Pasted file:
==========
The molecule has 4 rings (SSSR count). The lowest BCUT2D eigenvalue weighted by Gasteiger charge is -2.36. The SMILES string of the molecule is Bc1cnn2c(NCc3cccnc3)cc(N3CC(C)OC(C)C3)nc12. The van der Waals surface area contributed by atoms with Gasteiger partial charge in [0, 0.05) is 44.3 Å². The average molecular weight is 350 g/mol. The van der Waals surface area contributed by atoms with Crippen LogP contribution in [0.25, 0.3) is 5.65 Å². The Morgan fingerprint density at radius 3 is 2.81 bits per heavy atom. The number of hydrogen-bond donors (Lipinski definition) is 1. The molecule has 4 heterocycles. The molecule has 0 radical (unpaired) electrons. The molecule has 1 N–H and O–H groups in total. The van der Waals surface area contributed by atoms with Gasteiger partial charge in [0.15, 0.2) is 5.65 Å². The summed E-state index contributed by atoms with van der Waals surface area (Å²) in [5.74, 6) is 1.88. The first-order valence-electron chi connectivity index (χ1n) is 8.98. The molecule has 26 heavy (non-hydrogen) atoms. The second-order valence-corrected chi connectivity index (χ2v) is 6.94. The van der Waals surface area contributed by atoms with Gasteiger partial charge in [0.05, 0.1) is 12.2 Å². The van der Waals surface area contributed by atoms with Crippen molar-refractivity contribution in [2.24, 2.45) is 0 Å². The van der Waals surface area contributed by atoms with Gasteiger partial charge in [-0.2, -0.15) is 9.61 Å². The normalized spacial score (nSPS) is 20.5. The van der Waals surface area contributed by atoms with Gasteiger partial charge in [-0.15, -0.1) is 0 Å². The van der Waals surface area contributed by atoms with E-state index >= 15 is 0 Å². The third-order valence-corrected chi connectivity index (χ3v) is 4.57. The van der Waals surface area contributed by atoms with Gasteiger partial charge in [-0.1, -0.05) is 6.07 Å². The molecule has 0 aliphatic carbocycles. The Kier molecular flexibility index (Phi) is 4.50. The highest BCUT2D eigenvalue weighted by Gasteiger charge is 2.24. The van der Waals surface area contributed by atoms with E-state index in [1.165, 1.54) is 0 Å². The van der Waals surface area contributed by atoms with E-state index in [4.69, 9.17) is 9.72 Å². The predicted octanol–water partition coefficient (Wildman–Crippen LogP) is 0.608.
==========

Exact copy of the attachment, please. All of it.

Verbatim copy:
The molecule has 4 rings (SSSR count). The lowest BCUT2D eigenvalue weighted by Gasteiger charge is -2.36. The SMILES string of the molecule is Bc1cnn2c(NCc3cccnc3)cc(N3CC(C)OC(C)C3)nc12. The van der Waals surface area contributed by atoms with Gasteiger partial charge in [0, 0.05) is 44.3 Å². The average molecular weight is 350 g/mol. The van der Waals surface area contributed by atoms with Crippen LogP contribution in [0.25, 0.3) is 5.65 Å². The Morgan fingerprint density at radius 3 is 2.81 bits per heavy atom. The number of hydrogen-bond donors (Lipinski definition) is 1. The molecule has 4 heterocycles. The molecule has 0 radical (unpaired) electrons. The molecule has 1 N–H and O–H groups in total. The van der Waals surface area contributed by atoms with Gasteiger partial charge in [0.15, 0.2) is 5.65 Å². The summed E-state index contributed by atoms with van der Waals surface area (Å²) in [5.74, 6) is 1.88. The first-order valence-electron chi connectivity index (χ1n) is 8.98. The molecule has 26 heavy (non-hydrogen) atoms. The second-order valence-corrected chi connectivity index (χ2v) is 6.94. The van der Waals surface area contributed by atoms with Gasteiger partial charge in [0.05, 0.1) is 12.2 Å². The van der Waals surface area contributed by atoms with Crippen molar-refractivity contribution in [2.24, 2.45) is 0 Å². The van der Waals surface area contributed by atoms with Gasteiger partial charge in [-0.2, -0.15) is 9.61 Å². The normalized spacial score (nSPS) is 20.5. The van der Waals surface area contributed by atoms with Gasteiger partial charge in [-0.15, -0.1) is 0 Å². The van der Waals surface area contributed by atoms with E-state index >= 15 is 0 Å². The third-order valence-corrected chi connectivity index (χ3v) is 4.57. The van der Waals surface area contributed by atoms with Gasteiger partial charge in [-0.1, -0.05) is 6.07 Å². The molecule has 0 aliphatic carbocycles. The Kier molecular flexibility index (Phi) is 4.50. The highest BCUT2D eigenvalue weighted by Gasteiger charge is 2.24. The van der Waals surface area contributed by atoms with E-state index in [1.165, 1.54) is 0 Å². The van der Waals surface area contributed by atoms with E-state index in [4.69, 9.17) is 9.72 Å². The predicted octanol–water partition coefficient (Wildman–Crippen LogP) is 0.608.